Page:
Smart Grid Technologies, Smart Grid Fundamentals.
This course will cover basics and various technologies of Smart Grid. This course covers various technologies like Outage Management Systems (OMS), Geographic Information System (GIS), Advanced Metering Infrastructure (AMI), Microgrid, Vehicle to Grid (V2G). Examples of various technologies are also covered.
The electrical grid has been cited as the greatest engineering achievement of the 20th century, but it now faces new challenges of sustainability, energy security, reliability, etc. Developed countries have a well-developed grid, and seek to improve it, while developing regions are still expanding their grids.
Over the past decade, the electricity generation, transmission and distribution landscape around the globe has changed drastically – in the traditional grid of the 20th century there were relatively few points of power generation or injection and millions of points of power consumption. With rapid proliferation of distributed and renewable generation, the 21st century grid will have numerous points of power injection as well as millions of points of consumption. Electric Vehicle (EV) roll out has further increased the complexity of the traditional electricity grid. To manage a grid with such increasing number of intermittent energy sources and EVs, smarter automation and IT systems are imperative. Peak load management through control of loads (such as through demand response, which can be considered a dynamic form of Demand Side Management, or DSM) has assumed high priority for electric utilities as there is a growing peak demand, leading to a supply gap during peak hours of consumption in many parts of the world. Beyond such drivers, increased deregulation, consumer choice for green power, which is inherently variable, and many more factors are giving thrust for the transition to smarter grids that can address all these issues.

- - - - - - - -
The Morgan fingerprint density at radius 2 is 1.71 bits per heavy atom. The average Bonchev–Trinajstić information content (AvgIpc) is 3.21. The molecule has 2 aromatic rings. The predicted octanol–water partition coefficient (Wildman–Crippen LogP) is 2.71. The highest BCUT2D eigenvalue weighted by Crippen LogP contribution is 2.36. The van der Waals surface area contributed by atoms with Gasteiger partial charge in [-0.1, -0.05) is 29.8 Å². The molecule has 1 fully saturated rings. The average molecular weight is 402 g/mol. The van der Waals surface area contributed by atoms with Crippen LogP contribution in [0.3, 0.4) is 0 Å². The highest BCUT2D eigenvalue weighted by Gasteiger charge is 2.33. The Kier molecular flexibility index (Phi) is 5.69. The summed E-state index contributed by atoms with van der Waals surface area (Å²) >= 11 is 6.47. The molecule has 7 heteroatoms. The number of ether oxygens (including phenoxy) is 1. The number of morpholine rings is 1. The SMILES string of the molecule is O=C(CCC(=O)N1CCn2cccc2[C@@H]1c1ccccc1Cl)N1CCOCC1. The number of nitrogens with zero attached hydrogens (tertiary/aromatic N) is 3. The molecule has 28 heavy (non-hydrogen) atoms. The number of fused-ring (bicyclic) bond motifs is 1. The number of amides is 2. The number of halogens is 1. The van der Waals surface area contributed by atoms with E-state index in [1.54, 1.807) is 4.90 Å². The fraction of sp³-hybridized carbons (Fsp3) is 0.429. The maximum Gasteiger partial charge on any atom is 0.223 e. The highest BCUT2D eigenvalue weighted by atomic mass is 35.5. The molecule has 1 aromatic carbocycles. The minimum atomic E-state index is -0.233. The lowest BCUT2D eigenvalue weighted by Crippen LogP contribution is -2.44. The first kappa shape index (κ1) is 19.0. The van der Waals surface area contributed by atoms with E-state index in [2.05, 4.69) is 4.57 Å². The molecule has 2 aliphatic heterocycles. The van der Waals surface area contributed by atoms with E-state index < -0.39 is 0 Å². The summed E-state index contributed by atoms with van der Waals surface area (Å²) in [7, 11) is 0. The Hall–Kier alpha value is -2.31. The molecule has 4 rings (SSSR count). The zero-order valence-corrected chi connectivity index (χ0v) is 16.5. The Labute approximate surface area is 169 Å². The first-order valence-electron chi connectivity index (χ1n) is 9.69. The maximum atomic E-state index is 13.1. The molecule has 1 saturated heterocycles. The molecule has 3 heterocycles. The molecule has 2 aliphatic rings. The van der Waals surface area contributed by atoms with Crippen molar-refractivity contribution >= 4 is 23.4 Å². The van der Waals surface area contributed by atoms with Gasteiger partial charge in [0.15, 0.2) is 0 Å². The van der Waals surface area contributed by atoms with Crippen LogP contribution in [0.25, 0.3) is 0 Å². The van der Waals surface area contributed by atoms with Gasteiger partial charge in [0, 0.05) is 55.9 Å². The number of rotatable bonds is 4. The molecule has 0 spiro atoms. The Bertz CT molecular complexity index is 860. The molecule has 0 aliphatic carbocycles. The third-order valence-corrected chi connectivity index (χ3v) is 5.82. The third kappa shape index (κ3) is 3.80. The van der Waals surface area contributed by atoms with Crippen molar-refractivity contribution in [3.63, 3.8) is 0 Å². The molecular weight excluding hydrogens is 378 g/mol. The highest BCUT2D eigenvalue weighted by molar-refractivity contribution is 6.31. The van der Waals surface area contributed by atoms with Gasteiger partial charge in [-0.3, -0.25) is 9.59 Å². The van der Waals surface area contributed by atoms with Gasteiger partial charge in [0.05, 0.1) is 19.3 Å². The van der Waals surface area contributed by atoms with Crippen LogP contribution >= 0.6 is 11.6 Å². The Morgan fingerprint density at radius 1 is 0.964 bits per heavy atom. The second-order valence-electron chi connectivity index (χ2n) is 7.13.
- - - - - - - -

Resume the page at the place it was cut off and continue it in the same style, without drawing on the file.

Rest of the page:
A smart grid is an electrical grid with automation, communication and IT systems that can monitor power flows from points of generation to points of consumption (even down to the appliances level) and control the power flow or curtail the load to match generation in real time or near realtime. The increased visibility, predictability, and even control of generation and demand bring flexibility to both generation and consumption and enable the utility to better integrate intermittent renewable generation and also reduce costs of peak power. If the traditional grid was made secure only through over-engineering, a smart grid is cost-effective, nimble, responsive, and better engineered for reliability and self-healing operations.